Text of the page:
Agridirect.ie discusses the danger of grass tetany in the weeks running up to housing, and offers some advice on the best way to prevent and treat it.
Aftergrass – a hotbed for tetany
As the grazing season draws to a close, suckler farmers should keep a closer-than-usual eye on their stock. Animals will be housed in the next few weeks, but until then the risk of grass tetany is very high. Tetany is one of the biggest cattle killers on Irish suckler farms, and it usually occurs on heavy, low-fibre paddocks. If you put animals out on aftergrass in the last few weeks, you should be particularly vigilant. Cows recently weaned of their calves are most at risk of succumbing to tetany.
What is grass tetany?
Grass tetany is a disease caused by a deficiency of magnesium in the blood. Its symptoms are often mistaken for poisoning. Cows suffering from tetany, otherwise known as hypomagnesemia, initially present as skittish and hyperactive. They froth from the mouth and stagger about the field wildly. If left untreated, the animal’s condition will deteriorate rapidly and they will be unable to stay on their feet. At a certain point in the progression of the illness, trembling and tremors become the most common symptom. Death ensues shortly thereafter.
A subcutaneous magnesium injection, such as Magniject 9, may save a cow already suffering from tetany, provided the disease hasn’t progressed too far. It is better to have a vet administer this and you should never inject into the vein. Realistically, though, once an animal has tetany, survival becomes something of a lottery. That’s why, in this instance, prevention is far preferable to the cure.
There are a few steps that you should take immediately, to pre-empt the loss of cows to hypomagnesemia. Bucket licks are a great way to make sure that your cows are receiving adequate minerals and trace elements, including magnesium, in their diet. Among these, Super Mag 15% and Herdminder are the best if you are worried about tetany. Super Mag, in particular, is a safe bet. It contains a wide range of minerals and trace elements, but its primary appeal is the high level of magnesium it contains (15%). If you can get your cattle to use the lick, the danger of tetany will be seriously diminished.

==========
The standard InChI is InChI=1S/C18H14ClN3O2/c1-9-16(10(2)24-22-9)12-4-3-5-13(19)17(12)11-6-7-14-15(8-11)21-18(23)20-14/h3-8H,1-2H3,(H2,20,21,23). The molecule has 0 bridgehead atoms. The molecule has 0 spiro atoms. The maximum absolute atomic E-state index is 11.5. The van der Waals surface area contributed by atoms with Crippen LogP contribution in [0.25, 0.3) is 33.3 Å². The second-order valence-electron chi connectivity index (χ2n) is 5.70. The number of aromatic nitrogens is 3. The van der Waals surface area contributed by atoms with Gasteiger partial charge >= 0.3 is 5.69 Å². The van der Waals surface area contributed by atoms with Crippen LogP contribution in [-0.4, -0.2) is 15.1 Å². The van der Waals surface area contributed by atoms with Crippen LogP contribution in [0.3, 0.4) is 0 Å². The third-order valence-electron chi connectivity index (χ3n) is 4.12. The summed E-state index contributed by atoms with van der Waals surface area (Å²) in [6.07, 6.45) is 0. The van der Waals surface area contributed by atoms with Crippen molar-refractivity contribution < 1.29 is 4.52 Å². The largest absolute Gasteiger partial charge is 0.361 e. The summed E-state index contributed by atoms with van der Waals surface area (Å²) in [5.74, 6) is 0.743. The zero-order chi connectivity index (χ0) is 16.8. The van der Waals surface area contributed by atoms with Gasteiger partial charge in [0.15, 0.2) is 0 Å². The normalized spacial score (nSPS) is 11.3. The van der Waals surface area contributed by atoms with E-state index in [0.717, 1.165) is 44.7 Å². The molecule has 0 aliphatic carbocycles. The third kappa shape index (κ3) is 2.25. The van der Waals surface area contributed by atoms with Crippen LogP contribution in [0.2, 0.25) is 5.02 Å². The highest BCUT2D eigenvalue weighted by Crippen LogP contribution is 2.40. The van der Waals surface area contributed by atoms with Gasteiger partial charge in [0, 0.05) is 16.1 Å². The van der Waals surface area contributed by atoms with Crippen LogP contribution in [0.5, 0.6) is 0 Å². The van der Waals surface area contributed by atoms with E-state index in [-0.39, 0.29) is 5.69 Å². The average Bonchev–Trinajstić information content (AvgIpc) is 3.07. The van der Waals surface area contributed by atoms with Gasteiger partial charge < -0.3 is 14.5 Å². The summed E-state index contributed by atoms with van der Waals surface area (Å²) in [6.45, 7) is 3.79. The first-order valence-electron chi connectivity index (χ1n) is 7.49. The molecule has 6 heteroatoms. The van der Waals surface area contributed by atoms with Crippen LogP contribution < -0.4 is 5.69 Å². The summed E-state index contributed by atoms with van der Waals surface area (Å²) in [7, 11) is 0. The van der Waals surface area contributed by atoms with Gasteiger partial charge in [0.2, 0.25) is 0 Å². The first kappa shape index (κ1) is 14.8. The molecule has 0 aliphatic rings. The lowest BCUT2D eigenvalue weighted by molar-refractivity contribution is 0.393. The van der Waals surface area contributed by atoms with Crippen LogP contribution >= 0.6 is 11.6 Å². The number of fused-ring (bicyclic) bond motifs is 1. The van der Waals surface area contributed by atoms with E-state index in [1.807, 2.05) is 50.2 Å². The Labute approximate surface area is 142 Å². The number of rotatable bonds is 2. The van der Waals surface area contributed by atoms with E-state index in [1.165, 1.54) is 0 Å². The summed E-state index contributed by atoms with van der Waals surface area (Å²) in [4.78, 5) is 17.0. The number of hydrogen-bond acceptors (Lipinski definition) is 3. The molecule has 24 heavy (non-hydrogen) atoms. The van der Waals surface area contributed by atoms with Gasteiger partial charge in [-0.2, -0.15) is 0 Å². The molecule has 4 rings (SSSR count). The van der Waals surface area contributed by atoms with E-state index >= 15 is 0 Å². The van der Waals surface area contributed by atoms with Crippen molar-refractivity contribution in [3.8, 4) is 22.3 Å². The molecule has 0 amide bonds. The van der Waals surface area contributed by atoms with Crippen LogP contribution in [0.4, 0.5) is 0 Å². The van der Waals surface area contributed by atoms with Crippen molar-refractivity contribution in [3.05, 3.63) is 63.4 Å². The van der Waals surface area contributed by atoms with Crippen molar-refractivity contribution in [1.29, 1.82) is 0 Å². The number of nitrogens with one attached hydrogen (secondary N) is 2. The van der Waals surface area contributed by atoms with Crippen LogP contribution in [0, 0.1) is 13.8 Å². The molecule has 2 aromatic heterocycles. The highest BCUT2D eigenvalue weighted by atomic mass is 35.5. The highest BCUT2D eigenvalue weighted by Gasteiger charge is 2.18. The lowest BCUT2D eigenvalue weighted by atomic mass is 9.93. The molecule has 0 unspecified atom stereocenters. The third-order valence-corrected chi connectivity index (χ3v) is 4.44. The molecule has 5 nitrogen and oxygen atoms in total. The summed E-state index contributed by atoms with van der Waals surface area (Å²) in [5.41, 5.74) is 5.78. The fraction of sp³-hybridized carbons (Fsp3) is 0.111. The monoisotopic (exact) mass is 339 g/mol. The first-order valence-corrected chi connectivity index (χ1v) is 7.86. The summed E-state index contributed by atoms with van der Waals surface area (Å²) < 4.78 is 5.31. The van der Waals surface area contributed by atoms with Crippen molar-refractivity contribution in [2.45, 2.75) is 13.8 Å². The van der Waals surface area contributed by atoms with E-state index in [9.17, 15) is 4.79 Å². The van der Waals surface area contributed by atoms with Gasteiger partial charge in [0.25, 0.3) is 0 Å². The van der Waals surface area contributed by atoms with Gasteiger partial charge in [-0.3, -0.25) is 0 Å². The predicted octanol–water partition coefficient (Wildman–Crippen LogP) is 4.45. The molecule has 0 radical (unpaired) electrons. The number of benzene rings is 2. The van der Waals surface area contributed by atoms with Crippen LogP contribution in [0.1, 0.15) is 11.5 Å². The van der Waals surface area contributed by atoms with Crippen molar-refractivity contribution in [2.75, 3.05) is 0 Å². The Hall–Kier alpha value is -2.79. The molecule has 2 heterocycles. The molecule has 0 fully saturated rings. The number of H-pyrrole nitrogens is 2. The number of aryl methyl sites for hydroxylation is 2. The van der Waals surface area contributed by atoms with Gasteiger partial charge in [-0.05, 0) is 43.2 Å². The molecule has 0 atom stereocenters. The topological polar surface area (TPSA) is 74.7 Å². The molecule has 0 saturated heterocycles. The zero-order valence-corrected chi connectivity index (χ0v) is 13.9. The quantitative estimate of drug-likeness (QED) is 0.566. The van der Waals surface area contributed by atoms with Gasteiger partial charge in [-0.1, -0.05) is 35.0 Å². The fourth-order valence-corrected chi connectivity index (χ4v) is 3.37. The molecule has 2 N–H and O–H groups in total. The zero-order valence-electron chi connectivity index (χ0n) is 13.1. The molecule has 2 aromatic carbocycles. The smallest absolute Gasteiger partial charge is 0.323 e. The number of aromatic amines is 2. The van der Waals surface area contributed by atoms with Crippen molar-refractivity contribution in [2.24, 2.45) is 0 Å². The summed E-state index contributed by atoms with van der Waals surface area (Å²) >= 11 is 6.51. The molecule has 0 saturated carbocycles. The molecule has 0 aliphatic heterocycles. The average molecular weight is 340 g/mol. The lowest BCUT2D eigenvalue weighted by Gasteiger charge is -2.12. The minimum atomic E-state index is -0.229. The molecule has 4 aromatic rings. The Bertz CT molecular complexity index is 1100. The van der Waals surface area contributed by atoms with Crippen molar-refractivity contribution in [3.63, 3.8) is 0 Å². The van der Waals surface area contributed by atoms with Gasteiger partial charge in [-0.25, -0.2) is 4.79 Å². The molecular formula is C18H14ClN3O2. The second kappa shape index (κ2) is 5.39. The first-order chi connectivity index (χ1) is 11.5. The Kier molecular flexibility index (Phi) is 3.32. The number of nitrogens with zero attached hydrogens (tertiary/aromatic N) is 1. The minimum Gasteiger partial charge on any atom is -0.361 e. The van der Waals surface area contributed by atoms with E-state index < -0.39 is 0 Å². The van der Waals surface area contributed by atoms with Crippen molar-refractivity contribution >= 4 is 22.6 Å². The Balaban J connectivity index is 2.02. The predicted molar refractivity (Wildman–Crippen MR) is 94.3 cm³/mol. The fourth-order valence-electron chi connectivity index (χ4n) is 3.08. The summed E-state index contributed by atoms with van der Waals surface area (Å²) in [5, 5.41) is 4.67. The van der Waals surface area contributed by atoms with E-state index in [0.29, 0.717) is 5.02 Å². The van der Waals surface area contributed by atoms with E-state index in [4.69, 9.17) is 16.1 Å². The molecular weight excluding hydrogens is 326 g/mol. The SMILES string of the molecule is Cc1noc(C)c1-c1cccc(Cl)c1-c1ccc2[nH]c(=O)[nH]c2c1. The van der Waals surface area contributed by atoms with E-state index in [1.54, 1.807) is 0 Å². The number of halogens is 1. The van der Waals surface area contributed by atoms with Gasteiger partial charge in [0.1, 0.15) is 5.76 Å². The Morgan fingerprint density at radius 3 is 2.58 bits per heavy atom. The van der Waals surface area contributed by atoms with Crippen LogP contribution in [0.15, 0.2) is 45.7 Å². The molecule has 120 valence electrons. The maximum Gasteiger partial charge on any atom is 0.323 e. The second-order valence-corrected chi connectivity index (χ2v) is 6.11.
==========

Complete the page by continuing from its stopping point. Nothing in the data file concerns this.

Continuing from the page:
While mineral licks are a part of the answer, they are not the complete solution. The problem with licks is that they leave too much to chance. While most cattle will take to them thanks to the sweet taste of the molasses, there are always those few animals that never show any interest in them.
That’s why a lot of farmers prefer to administer a magnesium bolus at this time of year. Here at Agridirect, we sell a range of boluses that are purpose-designed to prevent the onset of grass tetany. Among these Agrimin’s 24/7 Magnesium Bullets have a great reputation, containing 86% magnesium and providing a slow release over an extended period of time. Opti-Mag 3 boluses are another safe bet. Each of these bullets contains 100g of magnesium, which will be enough to see an animal safely to housing day.
Thanks for reading
So that’s a wrap from the animal medicines corner for another week. It is difficult to overstate the importance of taking pre-emptive action against the threat of grass tetany. Loss of livestock due to hypomagnesemia is a major source of revenue loss on suckler farms, and this is so frustrating because tetany is easily preventable. So don’t be caught out this autumn. Stock up on your boluses and pick up a couple of mineral buckets at your local agri store!
And, as always, if you have any additional thoughts on the best way to manage grass tetany, please feel free to share them with us.